Blog Profile / Pitchfork: The Pitch

Filed Under:Entertainment / Music
Posts on Regator:2843
Posts / Week:7.2
Archived Since:May 7, 2008

Blog Post Archive

Future’s Inferno: Monster, One Year Later

We know now that this was the fulcrum. The breaking point between Pop Star and Monster, the gruesome final rip of provisional sutures. The moment Future became something else—an oracle, or Faustian agent of temptation, or something else that sounds fucking absurd until you hear "Codeine Crazy" wasted at 3 a.m. Show More Summary

Kristin Hersh's Don't Suck, Don't Die: Giving Up Vic Chesnutt

Vic Chesnutt noticed the little things. His songs were populated by humble characters from small towns as they went about their ordinary business. But it was through these stories that Chesnutt tackled the heavier subjects. It’s howShow More Summary

Kristin Hersh's Don't Suck, Don't Die: Giving Up Vic Chestnutt

Vic Chesnutt noticed the little things. His songs were populated by humble characters from small towns as they went about their ordinary business. But it was through these stories that Chesnutt tackled the heavier subjects. It’s howShow More Summary

Carrie Brownstein Discusses Her Memoir

By the third page of her memoir Hunger Makes Me a Modern Girl, Carrie Brownstein seems to say it all. "My story starts as a fan," she writes. "And to be a fan is to know that loving trumps being beloved." Anyone who has devoted a life...Show More Summary

Ride's Nowhere at 25 and the Evolution of Shoegaze

Photo via Facebook"We tried to sorta marry punk rock and psychedelia, that’s what we were really trying to do," said Alan McGee, co-founder of Creation Records, in the 2014 documentary Beautiful Noise. "It’s no more complicated thanShow More Summary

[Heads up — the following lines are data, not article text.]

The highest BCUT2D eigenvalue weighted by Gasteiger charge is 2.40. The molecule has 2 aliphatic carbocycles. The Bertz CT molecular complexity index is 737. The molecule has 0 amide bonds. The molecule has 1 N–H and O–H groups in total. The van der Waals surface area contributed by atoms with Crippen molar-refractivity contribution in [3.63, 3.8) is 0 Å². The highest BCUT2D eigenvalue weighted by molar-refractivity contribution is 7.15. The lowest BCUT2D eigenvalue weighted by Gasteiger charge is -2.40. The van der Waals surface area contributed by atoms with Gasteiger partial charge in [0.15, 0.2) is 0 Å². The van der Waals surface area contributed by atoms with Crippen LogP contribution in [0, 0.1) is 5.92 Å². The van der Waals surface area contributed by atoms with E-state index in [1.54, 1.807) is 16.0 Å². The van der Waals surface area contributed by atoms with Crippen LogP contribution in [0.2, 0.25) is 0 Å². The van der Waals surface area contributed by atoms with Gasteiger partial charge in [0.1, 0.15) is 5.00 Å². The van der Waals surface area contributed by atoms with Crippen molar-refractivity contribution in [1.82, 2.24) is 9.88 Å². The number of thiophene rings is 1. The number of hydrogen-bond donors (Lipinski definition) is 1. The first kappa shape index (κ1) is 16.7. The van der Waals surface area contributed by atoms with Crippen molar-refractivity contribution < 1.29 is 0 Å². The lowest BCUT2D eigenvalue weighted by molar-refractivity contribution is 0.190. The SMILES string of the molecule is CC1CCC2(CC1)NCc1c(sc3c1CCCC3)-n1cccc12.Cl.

You Used to Call Me on My: Hotlines in Pop Music

Months before Drake brought "hotline" back into pop vocabulary, dial-a-star numbers were already having a moment. Neon Indian, Tanlines, Shamir, and Speedy Ortiz weren’t just singing about hotlines—they’d set up connections between themselves...Show More Summary

Q&A: Tavi Gevinson

Photo by Hilton AlsWhen Tavi Gevinson, now 19-years-old and Editor-in-Chief of the richly-articulated Rookie Mag (as well an actress and fashion icon in her own right) talks about pop culture, her ideas about music, style, and adulthood...Show More Summary

Part of God's Plan: How Vince Staples and Kendrick Lamar Portray Black Faith

Photo by Erez AvissarThe recent 20th anniversary of the Million Man March celebration in Washington, D.C. was themed "Justice or Else" and aimed at continuing to raise awareness around injustice and the economic, political, and social forces that impact people of color in America. Show More Summary

Laurie Anderson Discusses Her New Film Heart of a Dog

In the opening seconds of composer Laurie Anderson’s new film, an animated version of Anderson—which she identifies as a "dream body, the one I use to walk around in my dreams"—narrates a macabre but hysterical vision the artist once...Show More Summary

Quentin Tarantino, Johnny Cash and the White Fantasy of the Black Outlaw

"In a country that thinks it's divided by race, where actually it's divided by class, Johnny Cash's songs of hillbilly thug life go right to the heart of the American underclass." That's the first line of director Quentin Tarantino's short essay for Johnny Cash's 2000 anthology Murder. Show More Summary